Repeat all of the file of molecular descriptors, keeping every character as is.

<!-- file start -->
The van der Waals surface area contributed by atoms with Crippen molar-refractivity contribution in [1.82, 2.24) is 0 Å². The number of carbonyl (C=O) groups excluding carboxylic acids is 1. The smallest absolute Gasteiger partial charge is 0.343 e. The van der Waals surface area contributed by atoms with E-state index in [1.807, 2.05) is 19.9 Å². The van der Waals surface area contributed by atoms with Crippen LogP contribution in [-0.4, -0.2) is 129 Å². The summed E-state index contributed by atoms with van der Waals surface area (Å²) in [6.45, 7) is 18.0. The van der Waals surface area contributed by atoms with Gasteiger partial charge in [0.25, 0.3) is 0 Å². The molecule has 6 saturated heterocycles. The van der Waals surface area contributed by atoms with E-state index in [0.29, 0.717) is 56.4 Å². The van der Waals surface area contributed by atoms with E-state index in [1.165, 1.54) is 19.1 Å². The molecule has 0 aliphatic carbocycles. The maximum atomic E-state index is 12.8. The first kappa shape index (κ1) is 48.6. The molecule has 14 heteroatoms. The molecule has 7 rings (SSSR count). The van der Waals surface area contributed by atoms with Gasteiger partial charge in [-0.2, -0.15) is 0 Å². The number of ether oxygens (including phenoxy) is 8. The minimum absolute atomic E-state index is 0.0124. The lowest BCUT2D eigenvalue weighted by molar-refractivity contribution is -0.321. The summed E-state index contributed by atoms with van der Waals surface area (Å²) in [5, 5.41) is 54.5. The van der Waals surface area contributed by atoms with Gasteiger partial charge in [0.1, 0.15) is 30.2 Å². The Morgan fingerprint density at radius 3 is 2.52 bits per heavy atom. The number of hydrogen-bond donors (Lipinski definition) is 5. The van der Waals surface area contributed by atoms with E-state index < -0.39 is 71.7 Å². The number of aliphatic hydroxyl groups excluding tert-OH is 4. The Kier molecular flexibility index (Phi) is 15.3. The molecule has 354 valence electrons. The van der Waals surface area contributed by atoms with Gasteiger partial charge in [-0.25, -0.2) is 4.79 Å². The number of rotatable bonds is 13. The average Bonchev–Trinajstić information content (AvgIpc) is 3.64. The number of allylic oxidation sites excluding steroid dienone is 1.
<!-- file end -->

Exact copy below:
The van der Waals surface area contributed by atoms with Crippen molar-refractivity contribution in [1.82, 2.24) is 0 Å². The number of carbonyl (C=O) groups excluding carboxylic acids is 1. The smallest absolute Gasteiger partial charge is 0.343 e. The van der Waals surface area contributed by atoms with E-state index in [1.807, 2.05) is 19.9 Å². The van der Waals surface area contributed by atoms with Crippen LogP contribution in [-0.4, -0.2) is 129 Å². The summed E-state index contributed by atoms with van der Waals surface area (Å²) in [6.45, 7) is 18.0. The van der Waals surface area contributed by atoms with Gasteiger partial charge in [0.25, 0.3) is 0 Å². The molecule has 6 saturated heterocycles. The van der Waals surface area contributed by atoms with E-state index in [0.29, 0.717) is 56.4 Å². The van der Waals surface area contributed by atoms with E-state index in [1.165, 1.54) is 19.1 Å². The molecule has 0 aliphatic carbocycles. The maximum atomic E-state index is 12.8. The first kappa shape index (κ1) is 48.6. The molecule has 14 heteroatoms. The molecule has 7 rings (SSSR count). The van der Waals surface area contributed by atoms with Gasteiger partial charge in [-0.2, -0.15) is 0 Å². The number of ether oxygens (including phenoxy) is 8. The minimum absolute atomic E-state index is 0.0124. The lowest BCUT2D eigenvalue weighted by molar-refractivity contribution is -0.321. The summed E-state index contributed by atoms with van der Waals surface area (Å²) in [5, 5.41) is 54.5. The van der Waals surface area contributed by atoms with Gasteiger partial charge in [0.1, 0.15) is 30.2 Å². The Morgan fingerprint density at radius 3 is 2.52 bits per heavy atom. The number of hydrogen-bond donors (Lipinski definition) is 5. The van der Waals surface area contributed by atoms with E-state index < -0.39 is 71.7 Å². The number of aliphatic hydroxyl groups excluding tert-OH is 4. The Kier molecular flexibility index (Phi) is 15.3. The molecule has 354 valence electrons. The van der Waals surface area contributed by atoms with Gasteiger partial charge in [-0.25, -0.2) is 4.79 Å². The number of rotatable bonds is 13. The average Bonchev–Trinajstić information content (AvgIpc) is 3.64. The number of allylic oxidation sites excluding steroid dienone is 1.